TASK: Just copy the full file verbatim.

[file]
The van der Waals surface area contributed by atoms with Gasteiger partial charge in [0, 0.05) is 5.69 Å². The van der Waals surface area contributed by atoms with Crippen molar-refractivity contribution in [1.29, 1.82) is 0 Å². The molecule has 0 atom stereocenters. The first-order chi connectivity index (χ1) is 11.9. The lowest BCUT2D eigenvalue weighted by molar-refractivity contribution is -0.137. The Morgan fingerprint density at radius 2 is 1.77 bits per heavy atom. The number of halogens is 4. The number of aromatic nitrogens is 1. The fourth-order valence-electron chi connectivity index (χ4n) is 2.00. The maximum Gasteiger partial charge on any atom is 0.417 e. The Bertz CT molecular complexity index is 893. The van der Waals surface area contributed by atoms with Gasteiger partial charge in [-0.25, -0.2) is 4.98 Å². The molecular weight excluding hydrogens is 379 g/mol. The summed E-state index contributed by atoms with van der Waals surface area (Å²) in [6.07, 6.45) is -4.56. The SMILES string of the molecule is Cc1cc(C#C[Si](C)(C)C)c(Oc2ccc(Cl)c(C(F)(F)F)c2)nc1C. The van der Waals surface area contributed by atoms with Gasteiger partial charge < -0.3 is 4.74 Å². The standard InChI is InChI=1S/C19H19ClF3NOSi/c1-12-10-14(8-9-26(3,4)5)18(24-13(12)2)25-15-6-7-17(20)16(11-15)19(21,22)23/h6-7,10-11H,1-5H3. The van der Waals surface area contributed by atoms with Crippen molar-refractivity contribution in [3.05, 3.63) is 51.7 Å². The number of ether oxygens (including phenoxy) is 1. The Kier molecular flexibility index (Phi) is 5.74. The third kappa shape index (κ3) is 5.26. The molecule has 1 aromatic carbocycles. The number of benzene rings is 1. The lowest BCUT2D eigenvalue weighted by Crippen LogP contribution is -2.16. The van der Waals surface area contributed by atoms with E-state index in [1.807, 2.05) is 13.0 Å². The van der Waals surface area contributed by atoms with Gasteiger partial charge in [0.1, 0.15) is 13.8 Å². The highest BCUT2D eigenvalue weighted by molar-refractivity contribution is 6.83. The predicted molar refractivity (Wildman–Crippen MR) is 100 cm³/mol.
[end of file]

The van der Waals surface area contributed by atoms with Gasteiger partial charge in [0, 0.05) is 5.69 Å². The van der Waals surface area contributed by atoms with Crippen molar-refractivity contribution in [1.29, 1.82) is 0 Å². The molecule has 0 atom stereocenters. The first-order chi connectivity index (χ1) is 11.9. The lowest BCUT2D eigenvalue weighted by molar-refractivity contribution is -0.137. The Morgan fingerprint density at radius 2 is 1.77 bits per heavy atom. The number of halogens is 4. The number of aromatic nitrogens is 1. The fourth-order valence-electron chi connectivity index (χ4n) is 2.00. The maximum Gasteiger partial charge on any atom is 0.417 e. The Bertz CT molecular complexity index is 893. The van der Waals surface area contributed by atoms with Gasteiger partial charge in [-0.25, -0.2) is 4.98 Å². The molecular weight excluding hydrogens is 379 g/mol. The summed E-state index contributed by atoms with van der Waals surface area (Å²) in [6.07, 6.45) is -4.56. The SMILES string of the molecule is Cc1cc(C#C[Si](C)(C)C)c(Oc2ccc(Cl)c(C(F)(F)F)c2)nc1C. The van der Waals surface area contributed by atoms with Gasteiger partial charge < -0.3 is 4.74 Å². The standard InChI is InChI=1S/C19H19ClF3NOSi/c1-12-10-14(8-9-26(3,4)5)18(24-13(12)2)25-15-6-7-17(20)16(11-15)19(21,22)23/h6-7,10-11H,1-5H3. The van der Waals surface area contributed by atoms with Crippen molar-refractivity contribution in [3.05, 3.63) is 51.7 Å². The number of ether oxygens (including phenoxy) is 1. The Kier molecular flexibility index (Phi) is 5.74. The third kappa shape index (κ3) is 5.26. The molecule has 1 aromatic carbocycles. The number of benzene rings is 1. The lowest BCUT2D eigenvalue weighted by Crippen LogP contribution is -2.16. The van der Waals surface area contributed by atoms with E-state index in [1.807, 2.05) is 13.0 Å². The van der Waals surface area contributed by atoms with Gasteiger partial charge in [0.1, 0.15) is 13.8 Å². The highest BCUT2D eigenvalue weighted by molar-refractivity contribution is 6.83. The predicted molar refractivity (Wildman–Crippen MR) is 100 cm³/mol.